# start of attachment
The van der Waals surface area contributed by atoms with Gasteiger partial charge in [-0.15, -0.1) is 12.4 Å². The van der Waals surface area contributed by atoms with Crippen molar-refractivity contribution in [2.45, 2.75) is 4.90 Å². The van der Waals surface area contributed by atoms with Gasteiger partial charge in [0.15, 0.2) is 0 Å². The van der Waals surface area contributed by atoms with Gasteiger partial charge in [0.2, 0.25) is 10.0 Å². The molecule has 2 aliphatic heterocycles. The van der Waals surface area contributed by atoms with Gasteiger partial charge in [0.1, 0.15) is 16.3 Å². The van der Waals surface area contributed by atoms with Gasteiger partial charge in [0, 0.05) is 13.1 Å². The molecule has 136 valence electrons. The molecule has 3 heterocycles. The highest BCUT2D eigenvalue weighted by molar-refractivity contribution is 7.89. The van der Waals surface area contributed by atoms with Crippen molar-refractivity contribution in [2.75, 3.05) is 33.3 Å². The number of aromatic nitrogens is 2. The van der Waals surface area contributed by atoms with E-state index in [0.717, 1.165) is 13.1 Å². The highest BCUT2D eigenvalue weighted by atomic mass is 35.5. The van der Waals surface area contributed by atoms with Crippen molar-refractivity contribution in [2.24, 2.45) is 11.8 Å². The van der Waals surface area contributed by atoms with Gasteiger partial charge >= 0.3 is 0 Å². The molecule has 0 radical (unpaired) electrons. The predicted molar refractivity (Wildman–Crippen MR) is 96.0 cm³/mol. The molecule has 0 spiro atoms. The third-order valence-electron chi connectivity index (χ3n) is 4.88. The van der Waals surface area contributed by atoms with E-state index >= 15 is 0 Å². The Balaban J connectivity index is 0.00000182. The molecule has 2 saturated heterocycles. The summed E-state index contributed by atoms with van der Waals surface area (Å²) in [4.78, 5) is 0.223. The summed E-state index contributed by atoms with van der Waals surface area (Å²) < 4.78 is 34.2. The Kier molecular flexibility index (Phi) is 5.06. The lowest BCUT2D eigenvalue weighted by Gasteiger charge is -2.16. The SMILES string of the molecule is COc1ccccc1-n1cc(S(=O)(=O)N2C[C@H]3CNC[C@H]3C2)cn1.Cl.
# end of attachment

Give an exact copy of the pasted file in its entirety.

The van der Waals surface area contributed by atoms with Gasteiger partial charge in [-0.15, -0.1) is 12.4 Å². The van der Waals surface area contributed by atoms with Crippen molar-refractivity contribution in [2.45, 2.75) is 4.90 Å². The van der Waals surface area contributed by atoms with Gasteiger partial charge in [0.15, 0.2) is 0 Å². The van der Waals surface area contributed by atoms with Gasteiger partial charge in [0.2, 0.25) is 10.0 Å². The molecule has 2 aliphatic heterocycles. The van der Waals surface area contributed by atoms with Gasteiger partial charge in [0.1, 0.15) is 16.3 Å². The van der Waals surface area contributed by atoms with Gasteiger partial charge in [0, 0.05) is 13.1 Å². The molecule has 136 valence electrons. The molecule has 3 heterocycles. The highest BCUT2D eigenvalue weighted by molar-refractivity contribution is 7.89. The van der Waals surface area contributed by atoms with Crippen molar-refractivity contribution in [2.75, 3.05) is 33.3 Å². The number of aromatic nitrogens is 2. The van der Waals surface area contributed by atoms with E-state index in [0.717, 1.165) is 13.1 Å². The highest BCUT2D eigenvalue weighted by atomic mass is 35.5. The van der Waals surface area contributed by atoms with Crippen molar-refractivity contribution in [2.24, 2.45) is 11.8 Å². The van der Waals surface area contributed by atoms with Gasteiger partial charge >= 0.3 is 0 Å². The molecule has 0 radical (unpaired) electrons. The predicted molar refractivity (Wildman–Crippen MR) is 96.0 cm³/mol. The molecule has 0 spiro atoms. The third-order valence-electron chi connectivity index (χ3n) is 4.88. The van der Waals surface area contributed by atoms with E-state index >= 15 is 0 Å². The Balaban J connectivity index is 0.00000182. The molecule has 2 saturated heterocycles. The summed E-state index contributed by atoms with van der Waals surface area (Å²) in [4.78, 5) is 0.223. The summed E-state index contributed by atoms with van der Waals surface area (Å²) < 4.78 is 34.2. The Kier molecular flexibility index (Phi) is 5.06. The lowest BCUT2D eigenvalue weighted by Gasteiger charge is -2.16. The SMILES string of the molecule is COc1ccccc1-n1cc(S(=O)(=O)N2C[C@H]3CNC[C@H]3C2)cn1.Cl.